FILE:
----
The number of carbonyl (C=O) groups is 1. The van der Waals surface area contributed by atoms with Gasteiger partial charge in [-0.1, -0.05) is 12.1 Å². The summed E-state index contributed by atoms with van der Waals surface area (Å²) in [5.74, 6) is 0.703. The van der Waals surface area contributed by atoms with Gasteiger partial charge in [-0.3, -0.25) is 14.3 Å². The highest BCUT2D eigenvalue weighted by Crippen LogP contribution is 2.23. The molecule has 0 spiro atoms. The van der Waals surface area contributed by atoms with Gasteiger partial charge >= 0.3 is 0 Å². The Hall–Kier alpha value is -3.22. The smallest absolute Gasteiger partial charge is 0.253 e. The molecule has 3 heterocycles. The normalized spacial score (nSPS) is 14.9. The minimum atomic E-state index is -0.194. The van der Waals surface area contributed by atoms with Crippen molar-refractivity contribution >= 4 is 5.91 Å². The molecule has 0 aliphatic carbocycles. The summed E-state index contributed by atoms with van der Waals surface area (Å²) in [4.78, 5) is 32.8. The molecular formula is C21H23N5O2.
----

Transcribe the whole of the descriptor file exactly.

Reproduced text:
The number of carbonyl (C=O) groups is 1. The van der Waals surface area contributed by atoms with Gasteiger partial charge in [-0.1, -0.05) is 12.1 Å². The summed E-state index contributed by atoms with van der Waals surface area (Å²) in [5.74, 6) is 0.703. The van der Waals surface area contributed by atoms with Gasteiger partial charge in [-0.3, -0.25) is 14.3 Å². The highest BCUT2D eigenvalue weighted by Crippen LogP contribution is 2.23. The molecule has 0 spiro atoms. The van der Waals surface area contributed by atoms with Gasteiger partial charge >= 0.3 is 0 Å². The Hall–Kier alpha value is -3.22. The smallest absolute Gasteiger partial charge is 0.253 e. The molecule has 3 heterocycles. The normalized spacial score (nSPS) is 14.9. The minimum atomic E-state index is -0.194. The van der Waals surface area contributed by atoms with Crippen molar-refractivity contribution >= 4 is 5.91 Å². The molecule has 0 aliphatic carbocycles. The summed E-state index contributed by atoms with van der Waals surface area (Å²) in [4.78, 5) is 32.8. The molecular formula is C21H23N5O2.